Transforming the System: Spreading Costs Equally

The backwards march on economic gains for women has begun and Alzheimer’s disease bears more of the blame than one would think. For millions of American women who live with the disease or find themselves in the role of caregiver, Alzheimer’s drains savings built over a lifetime, results in career sacrifices, and depletes finances.

Alzheimer’s causes staggering economic disparities, with women bearing 80 percent of the disease’s social cost. Fighting these disparities is the May theme of the We Won’t Wait Campaign, and the topic of an event we co-hosted with AARP on May 8: “Voices of Action: Addressing the Economic Disparities of Dementia for Women.”

The “Voices of Action” event explored a set of compelling new studies on the topic, like the Milken Institute’s report “The Price Women Pay for Dementia,” which finds that more than three-quarters of the US costs of Alzheimer’s are borne by women. This translates to $91 billion in treatment expenditures, indirect impacts, and altered living arrangements. And this total is only going to increase. It’s estimated that the impact of Alzheimer’s on women will cost the US economy $5.1 trillion through 2040.

But these disparities are not inevitable; they are the result of our existing social support, medical, and workplace systems. We must transform these systems to spread the costs of Alzheimer’s in a more equal way. There are three core causes – and each can be solved:

 

Women pay for gaps in support.

  • Challenge: Our current support systems do not always adequately provide for those with Alzheimer’s, which leaves unpaid family caregivers to bear the burden. Women account for more than 2/3 of these caregivers, who provided roughly $230 billion in unpaid care in 2016. Alzheimer’s caregivers also spend an average of $5,155 out-of-pocket on care annually, compounding losses to income and savings.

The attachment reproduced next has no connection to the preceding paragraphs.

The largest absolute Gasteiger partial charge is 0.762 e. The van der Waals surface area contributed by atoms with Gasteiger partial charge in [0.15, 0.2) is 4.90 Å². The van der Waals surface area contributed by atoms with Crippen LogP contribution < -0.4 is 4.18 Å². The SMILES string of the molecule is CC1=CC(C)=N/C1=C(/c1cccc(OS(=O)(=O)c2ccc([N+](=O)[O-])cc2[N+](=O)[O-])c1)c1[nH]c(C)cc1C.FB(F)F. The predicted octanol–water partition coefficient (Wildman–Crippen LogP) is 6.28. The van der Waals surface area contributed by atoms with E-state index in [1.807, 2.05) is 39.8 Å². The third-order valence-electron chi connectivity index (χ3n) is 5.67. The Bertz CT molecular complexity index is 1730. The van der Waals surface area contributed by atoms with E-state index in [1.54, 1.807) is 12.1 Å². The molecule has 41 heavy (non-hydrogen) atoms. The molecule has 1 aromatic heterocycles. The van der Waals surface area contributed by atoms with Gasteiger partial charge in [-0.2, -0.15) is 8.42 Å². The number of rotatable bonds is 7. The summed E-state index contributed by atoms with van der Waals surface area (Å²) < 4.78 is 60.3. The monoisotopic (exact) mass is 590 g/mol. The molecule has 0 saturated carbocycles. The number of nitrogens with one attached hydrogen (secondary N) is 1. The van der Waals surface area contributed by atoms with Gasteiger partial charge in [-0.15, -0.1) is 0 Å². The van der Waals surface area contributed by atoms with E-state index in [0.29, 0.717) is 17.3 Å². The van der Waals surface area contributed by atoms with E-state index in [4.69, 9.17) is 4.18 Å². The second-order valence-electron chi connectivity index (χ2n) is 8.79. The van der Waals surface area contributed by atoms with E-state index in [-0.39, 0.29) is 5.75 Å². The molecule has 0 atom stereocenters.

• Potential Solutions: In addition to dealing with the many challenges of giving care, caregivers are often faced with unanticipated challenges related to their own physical and mental health and economic well-being. We must advocate for our caregivers – focusing our attention on ensuring that they receive proper training and adequate support. Providing better caregiver training would alleviate the burden on family caregivers and lead to better outcomes for patients as well..

 

Women pay for medical treatment and healthcare.

  • Challenge: In the US, total Alzheimer’s treatment expenditures for women are nearly three times greater than those for men, and in each individual case of Alzheimer’s, the direct treatment costs are $3,000 higher for women. At the same time, funding for sex-based medical research remains limited, which slows progress towards therapeutic breakthroughs.
  • Potential Solutions: Developing effective preventions, treatments, and ultimately, a cure for Alzheimer’s will require far greater funding from both private and public sources, with a particular focus on sex-based research. Ultimately, we will also need public and private stakeholders in the Alzheimer’s space to ensure that eventual treatments will be accessible to as many patients as possible.

 

Women pay for the workplace and professional impacts of Alzheimer’s.

  • Challenge: 60 percent more women Alzheimer’s caregivers leave their jobs than men, and this decision can cost more than $300,000 in lost wages and Social Security benefits. Overall, the impact of Alzheimer’s care on women employees results in almost $30 billion in lost GDP annually – 80 percent due to absenteeism and presenteeism.
  • Potential Solutions: Businesses and policymakers should adopt policies that support employee caregivers, including telecommuting, flex time, and other arrangements that allow for caregiving, including paid time off. Many of these policies will also reduce productivity losses, increase employee loyalty and benefit companies’ bottom-lines. Policy changes should also be coupled with awareness and educational campaigns to create workplaces and work cultures that are more accepting and accommodating of family caregivers.
     

We Won’t Wait to challenge the skyrocketing costs of Alzheimer’s disease and their impacts on women. Through channels like the Voices of Action event this month, or WA2 President Jill Lesser’s testimony to Congress, we are overturning business-as-usual approaches and insisting on new, less expensive, and more equitable solutions for Alzheimer’s.